• Productive Weekend for DOLPi-UI

    David Prutchi10/12/2015 at 11:36 0 comments

    Had a very productive weekend for DOLPi-UI (Universal Imager). The main Chassis is assembled and all electronics and software are working. I added a FLIR Lepton module to extend the imaging range (although not polarimetry) to the longwave IR ("thermal" infrared).

    Still have to complete the assembly with the new bandpass filter wheel and light shield that are *still* being 3D-printed.

    I have a few surprises for the final submission!

  • DOLPi is a HAD 2015 Prize Finalist!

    David Prutchi10/05/2015 at 16:48 0 comments

    HAD just announced the 2015 HAD Prize Finalists, and DOLPi is one of them! Thanks HAD!

    Pushing along for the final submission, parts for the final product-ready prototypes of DOLPi and DOLPi-MECH are now being 3D printed. Here is a DOLPi-MECH filter wheel being printed by an Ultimaker 2:

  • More Elegant Liquid Crystal Panel Driver for DOLPi

    David Prutchi10/03/2015 at 20:18 0 comments

    Although the circuit of shown so far as the liquid crystal panel's AC driver works well, I’m not too happy with the intrinsic non-linearity of the FET. Because of this, today I designed and tested an alternative, a bit more complex, but I believe more elegant design. In the circuit shown below, the LCP drive amplitude tracks linearly with the DAC’s output.

    The non-inverting amplifier built around U1 approximately doubles the output of the DAC. This voltage is then presented to an H-bridge implemented by the analog switches in U2. The H-bridge produces a continuous biphasic train at a frequency given by the oscillator built around U3A and U3B. U4 doubles the +5V coming from the Raspberry Pi to power U1 and U2. The LCP is connected between the legs of the H-bridge.

  • Project whitepaper updated to v4

    David Prutchi10/02/2015 at 18:56 0 comments
  • DOLPi Whitepaper Updated to v.3

    David Prutchi09/25/2015 at 20:59 0 comments

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pascal.fust wrote 07/08/2016 at 20:23 point

Hi David, 

your project opened my eyes for a very "new" aspect of visualization, adding another dimension to vision. I wonder (as a complete novice to this topic) if this technology could be applied for the detection of animals in nature. In particular, when thermal imaginary gets challenging on warmer days, a reliable detection technology is still needed.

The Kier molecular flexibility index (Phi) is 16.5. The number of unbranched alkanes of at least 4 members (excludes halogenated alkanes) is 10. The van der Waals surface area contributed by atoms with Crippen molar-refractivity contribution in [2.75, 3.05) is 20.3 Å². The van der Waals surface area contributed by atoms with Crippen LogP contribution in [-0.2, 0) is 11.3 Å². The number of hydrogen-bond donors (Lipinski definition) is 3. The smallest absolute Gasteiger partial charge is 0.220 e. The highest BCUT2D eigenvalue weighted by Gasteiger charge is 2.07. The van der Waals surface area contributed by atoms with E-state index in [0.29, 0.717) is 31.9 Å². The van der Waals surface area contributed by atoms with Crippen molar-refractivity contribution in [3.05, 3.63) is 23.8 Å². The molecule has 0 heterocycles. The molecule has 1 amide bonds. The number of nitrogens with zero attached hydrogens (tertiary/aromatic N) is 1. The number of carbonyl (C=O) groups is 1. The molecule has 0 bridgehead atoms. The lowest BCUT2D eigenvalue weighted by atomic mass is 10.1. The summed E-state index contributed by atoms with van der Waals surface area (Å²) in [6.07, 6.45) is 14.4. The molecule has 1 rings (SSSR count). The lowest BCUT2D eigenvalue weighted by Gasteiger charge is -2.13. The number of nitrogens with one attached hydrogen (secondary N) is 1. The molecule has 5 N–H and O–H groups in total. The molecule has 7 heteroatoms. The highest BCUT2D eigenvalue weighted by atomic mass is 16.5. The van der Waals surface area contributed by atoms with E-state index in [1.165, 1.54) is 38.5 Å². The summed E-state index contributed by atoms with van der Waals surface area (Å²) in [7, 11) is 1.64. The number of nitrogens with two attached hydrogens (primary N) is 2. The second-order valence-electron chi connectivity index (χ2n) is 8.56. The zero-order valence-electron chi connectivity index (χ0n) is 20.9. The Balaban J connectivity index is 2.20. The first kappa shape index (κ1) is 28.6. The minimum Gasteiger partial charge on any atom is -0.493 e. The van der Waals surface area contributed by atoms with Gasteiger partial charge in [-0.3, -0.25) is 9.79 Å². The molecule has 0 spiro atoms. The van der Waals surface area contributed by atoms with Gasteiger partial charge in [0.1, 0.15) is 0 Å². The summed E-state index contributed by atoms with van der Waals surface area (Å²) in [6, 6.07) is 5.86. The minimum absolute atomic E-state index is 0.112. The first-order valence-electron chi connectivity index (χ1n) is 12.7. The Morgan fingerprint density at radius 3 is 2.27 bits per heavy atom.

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paul wrote 07/31/2015 at 18:05 point

My understanding is that the LCP works like a variable phase plate, with the "active" axis nominally set at 45 degrees to the two polarizers in the "welding goggle" application.  So at "0" its a 0 wave plate, and no polarization rotation.  At "90" it's a half-wave plate, so 90 degrees of rotation.  That would mean that in the middle, it's a quarter-wave plate, not a 45 degree rotator, so what you are measuring through the final polarizer is either RHC or LHC circular polarization intensity, not the 45 degree linear component.  This is the reason for the somewhat complicated arrangement of the Bossa Nova Salsa camera cited, which used a fixed quarter wave plate in addition to Two LCP's.  You could confirm this either way using an external polarizer at 45 degrees, but one needs to be careful, as most polarizers for photographic applications include a quarter-wave plate to circularly polarize the light after it passes through the initial linear polarizer to avoid polarization interactions with the various beamsplitter coatings in the camera.
I am very interested in whether the LCP is a polarization rotator or variable phase plate, as I have been working a similar concept, but mechanically rotating the filters.  A "solid state" solution has a lot of appeal, and even if the LCP is a variable wave plate, the 45 degree linear measurement could be made by a smaller 45 degree rotation of the final polarizer.  And the RHC measurement in the "between" state then gives you the information to measure all the Stoke's parameters and completely characterize the polarization state in the image.